Independent Study Presentation

Title: Data Collection and Archiving with Apache Cordova for Mobile Edge Devices

Presenter:  Colin Campbell

Advisor:  Dr. Anne H. Ngu

Date/Time:  Monday, May 3rd @1:00 p.m. (CDT)


Zoom Link:



The Internet of Things (IoT) is a rapidly growing system of physical sensors and connected devices, enabling advanced information gathering, interpretation and monitoring of real world data. As these systems become increasingly prevalent in the digital technology industry, the influx of IoT generated data streaming in from applications built using the traditional cloud[1]computing architecture has resulted in various scalability issues involving speed and latency. Problems of these types can be especially troublesome for applications that depend upon the real-time processing of time-sensitive data to perform a set of actions. Such as a self-driving car responding to an obstacle in the road or a health monitoring system alerting a caretaker when an elderly individual falls. The realization of this latency issue has led to the development of devices and services capable of performing all critical data analytics and storage back to the edge of the network. This form of localized processing known as edge computing offers a solution to the latency problem by acting as both an entry point and gateway between IoT data analytics and it’s end users. Any piece of hardware possessing networking capabilities along with either or both data generation or processing operations can be considered an edge device. This implies that common devices such as smartphones, home routers, smart cars and laptops can all be classified as edge devices. Although all of the mentioned devices are commonly used in our daily lives, there’s still a need for reliable software that’ll enable developers to rapidly build and deploy IoT applications using an edge-based architecture. For instance, when developing an IoT application using an Android smartphone and smartwatch Google suggests using it’s Sensor API provided by the Google Fit API. But in order to obtain and process the collected data, it must first go through the Google Fit Store’s cloud. Therefore, the focus of this study was to develop an alternative reusable means of data collection and archiving for both mobile and wearable Android devices. In order to promote the rapid development of IoT applications by others throughout the community, Apache Cordova was the mobile application development framework chosen for this study. Apache Cordova is an open-sourced, cross-platform, hybrid framework that utilizes cordova plugins to bind web technologies to native code running in the background of the device. This study ultimately led to the development of generic cordova plugins for both data collecting and archiving using Google Play 17.0.0 Wear API and Couchbase Mobile Lite 2.8.0 respectively. The data collection plugin, WearOS, utilizes Google’s MessageClient API and provides a two way, cloud independent messaging system between both the watch and the phone at speeds under 32ms. The data archiving plugin, Couchbase, provides the mobile device with both local storage and the ability to upload to a remote server hosting a PHP script. Both plugins are completely cloud independent and are generic enough to be easily reused for any form of IoT application. They are available to the public on GitHub along with detailed documentation providing instructions covering installation and use, along with multiple examples.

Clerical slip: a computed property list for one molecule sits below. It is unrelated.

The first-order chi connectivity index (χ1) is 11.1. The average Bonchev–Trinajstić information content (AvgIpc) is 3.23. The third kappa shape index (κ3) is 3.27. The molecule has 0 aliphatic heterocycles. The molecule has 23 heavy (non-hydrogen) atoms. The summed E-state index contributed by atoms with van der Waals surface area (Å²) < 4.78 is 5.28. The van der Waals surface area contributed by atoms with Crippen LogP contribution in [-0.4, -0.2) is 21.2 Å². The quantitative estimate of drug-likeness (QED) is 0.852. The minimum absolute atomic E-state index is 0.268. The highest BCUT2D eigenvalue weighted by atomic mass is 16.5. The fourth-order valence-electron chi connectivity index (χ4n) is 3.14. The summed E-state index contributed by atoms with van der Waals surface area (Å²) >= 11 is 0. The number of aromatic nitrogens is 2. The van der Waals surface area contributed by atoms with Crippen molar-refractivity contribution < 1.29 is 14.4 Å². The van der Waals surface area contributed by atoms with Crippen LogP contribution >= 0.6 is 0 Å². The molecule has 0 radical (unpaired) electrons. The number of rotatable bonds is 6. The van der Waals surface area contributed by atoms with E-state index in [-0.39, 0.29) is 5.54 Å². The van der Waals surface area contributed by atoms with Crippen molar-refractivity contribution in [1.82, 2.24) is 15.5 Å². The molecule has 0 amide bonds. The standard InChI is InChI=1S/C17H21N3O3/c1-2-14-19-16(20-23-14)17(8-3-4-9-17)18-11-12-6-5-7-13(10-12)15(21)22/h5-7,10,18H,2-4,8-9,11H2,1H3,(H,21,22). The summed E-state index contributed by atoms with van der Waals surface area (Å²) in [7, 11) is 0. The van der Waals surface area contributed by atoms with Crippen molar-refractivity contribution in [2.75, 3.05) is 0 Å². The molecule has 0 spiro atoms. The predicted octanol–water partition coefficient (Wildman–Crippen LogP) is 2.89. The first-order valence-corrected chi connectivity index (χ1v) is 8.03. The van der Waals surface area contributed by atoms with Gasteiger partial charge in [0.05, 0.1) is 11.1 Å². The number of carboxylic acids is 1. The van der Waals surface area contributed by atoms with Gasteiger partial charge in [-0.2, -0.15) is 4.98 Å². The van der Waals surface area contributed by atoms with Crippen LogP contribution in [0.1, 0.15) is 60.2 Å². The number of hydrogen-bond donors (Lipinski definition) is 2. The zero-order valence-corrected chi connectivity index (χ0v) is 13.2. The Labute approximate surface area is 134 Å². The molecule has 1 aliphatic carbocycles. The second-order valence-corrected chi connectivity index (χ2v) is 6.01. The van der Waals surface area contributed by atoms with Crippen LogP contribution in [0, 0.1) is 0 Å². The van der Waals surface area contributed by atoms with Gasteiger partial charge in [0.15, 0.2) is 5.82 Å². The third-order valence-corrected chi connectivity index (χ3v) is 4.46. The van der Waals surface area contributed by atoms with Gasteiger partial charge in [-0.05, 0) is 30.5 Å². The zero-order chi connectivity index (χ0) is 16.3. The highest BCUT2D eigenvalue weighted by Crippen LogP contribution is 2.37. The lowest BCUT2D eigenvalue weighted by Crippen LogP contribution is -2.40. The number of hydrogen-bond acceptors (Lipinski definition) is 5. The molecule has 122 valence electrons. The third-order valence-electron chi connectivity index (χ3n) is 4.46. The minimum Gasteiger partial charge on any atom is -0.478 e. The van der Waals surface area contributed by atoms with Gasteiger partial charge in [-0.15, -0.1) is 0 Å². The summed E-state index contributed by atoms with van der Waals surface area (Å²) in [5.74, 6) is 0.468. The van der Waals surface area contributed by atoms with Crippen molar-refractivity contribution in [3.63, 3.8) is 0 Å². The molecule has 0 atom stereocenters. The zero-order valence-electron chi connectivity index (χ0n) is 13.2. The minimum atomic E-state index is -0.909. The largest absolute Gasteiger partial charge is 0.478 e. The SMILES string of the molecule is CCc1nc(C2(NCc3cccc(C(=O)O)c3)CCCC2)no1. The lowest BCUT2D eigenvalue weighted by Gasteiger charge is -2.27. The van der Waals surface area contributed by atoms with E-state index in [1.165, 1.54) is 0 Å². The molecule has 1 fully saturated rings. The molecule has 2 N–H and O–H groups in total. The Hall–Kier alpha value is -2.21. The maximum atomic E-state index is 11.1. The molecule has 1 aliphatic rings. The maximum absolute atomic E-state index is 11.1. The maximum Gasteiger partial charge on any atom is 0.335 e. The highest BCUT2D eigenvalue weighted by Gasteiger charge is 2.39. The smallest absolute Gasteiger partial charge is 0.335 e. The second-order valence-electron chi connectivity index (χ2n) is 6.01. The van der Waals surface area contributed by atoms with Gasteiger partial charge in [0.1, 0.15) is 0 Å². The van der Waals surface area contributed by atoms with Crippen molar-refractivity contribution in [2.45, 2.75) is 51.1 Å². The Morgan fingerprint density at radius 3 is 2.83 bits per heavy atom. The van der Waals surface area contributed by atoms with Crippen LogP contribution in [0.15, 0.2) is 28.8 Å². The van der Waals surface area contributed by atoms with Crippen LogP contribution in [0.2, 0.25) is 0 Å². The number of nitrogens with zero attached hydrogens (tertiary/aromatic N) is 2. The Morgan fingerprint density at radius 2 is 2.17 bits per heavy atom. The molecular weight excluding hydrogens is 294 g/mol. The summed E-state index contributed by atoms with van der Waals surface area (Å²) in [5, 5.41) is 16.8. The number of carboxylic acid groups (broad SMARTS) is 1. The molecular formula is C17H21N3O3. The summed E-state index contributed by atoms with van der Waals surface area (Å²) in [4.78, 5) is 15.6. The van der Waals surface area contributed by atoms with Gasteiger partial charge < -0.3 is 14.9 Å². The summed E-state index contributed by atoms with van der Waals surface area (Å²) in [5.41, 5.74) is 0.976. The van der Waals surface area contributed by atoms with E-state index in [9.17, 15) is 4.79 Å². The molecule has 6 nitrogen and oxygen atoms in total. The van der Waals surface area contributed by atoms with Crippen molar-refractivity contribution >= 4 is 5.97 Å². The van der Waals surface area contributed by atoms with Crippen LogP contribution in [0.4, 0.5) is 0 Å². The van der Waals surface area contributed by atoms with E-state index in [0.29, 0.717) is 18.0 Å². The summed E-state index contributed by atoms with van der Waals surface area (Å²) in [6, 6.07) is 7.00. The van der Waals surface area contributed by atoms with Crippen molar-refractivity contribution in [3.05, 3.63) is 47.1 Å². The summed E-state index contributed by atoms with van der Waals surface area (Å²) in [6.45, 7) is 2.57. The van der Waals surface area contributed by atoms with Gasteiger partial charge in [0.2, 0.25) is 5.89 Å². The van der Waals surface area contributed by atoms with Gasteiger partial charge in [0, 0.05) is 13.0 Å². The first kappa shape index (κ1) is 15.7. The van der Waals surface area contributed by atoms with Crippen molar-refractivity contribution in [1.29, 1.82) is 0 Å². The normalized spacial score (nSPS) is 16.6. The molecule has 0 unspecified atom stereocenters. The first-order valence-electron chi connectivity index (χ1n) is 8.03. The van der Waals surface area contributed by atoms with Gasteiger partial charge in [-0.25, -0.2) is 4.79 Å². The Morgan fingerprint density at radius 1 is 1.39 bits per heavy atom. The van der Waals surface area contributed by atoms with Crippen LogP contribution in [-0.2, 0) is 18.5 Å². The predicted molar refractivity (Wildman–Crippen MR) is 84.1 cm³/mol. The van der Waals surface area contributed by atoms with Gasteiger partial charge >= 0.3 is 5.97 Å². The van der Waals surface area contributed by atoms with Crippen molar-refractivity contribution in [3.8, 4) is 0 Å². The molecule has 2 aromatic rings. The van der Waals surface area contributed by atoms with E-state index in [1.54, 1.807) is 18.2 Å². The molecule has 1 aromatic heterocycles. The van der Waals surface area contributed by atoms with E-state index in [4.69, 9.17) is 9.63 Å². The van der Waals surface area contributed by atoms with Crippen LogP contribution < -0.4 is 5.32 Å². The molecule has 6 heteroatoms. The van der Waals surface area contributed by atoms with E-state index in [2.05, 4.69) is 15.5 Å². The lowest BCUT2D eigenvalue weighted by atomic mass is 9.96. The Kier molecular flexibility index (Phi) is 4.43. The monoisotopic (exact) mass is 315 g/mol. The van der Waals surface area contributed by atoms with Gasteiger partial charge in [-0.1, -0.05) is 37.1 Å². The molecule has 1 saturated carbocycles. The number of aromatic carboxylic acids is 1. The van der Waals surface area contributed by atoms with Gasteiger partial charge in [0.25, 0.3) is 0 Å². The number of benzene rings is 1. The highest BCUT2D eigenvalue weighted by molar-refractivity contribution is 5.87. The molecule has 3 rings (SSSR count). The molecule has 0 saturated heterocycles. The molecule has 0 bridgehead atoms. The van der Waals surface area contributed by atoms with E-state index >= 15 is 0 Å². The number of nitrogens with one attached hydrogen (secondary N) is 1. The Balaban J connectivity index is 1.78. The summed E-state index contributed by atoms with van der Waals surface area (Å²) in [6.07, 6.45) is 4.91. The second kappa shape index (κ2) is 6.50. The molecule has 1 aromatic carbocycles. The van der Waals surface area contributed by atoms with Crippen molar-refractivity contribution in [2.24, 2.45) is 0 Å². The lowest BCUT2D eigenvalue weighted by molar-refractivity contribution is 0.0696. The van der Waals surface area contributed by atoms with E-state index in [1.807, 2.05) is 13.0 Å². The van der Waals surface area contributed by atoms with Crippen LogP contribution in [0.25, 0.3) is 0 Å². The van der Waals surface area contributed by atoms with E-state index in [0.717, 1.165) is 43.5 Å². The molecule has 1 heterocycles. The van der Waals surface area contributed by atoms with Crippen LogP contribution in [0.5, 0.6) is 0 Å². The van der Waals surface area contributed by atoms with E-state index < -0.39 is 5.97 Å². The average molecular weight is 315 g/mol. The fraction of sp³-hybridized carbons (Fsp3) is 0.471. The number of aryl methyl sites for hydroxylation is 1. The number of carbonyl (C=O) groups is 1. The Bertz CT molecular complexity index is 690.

Deadline: May 4, 2021, midnight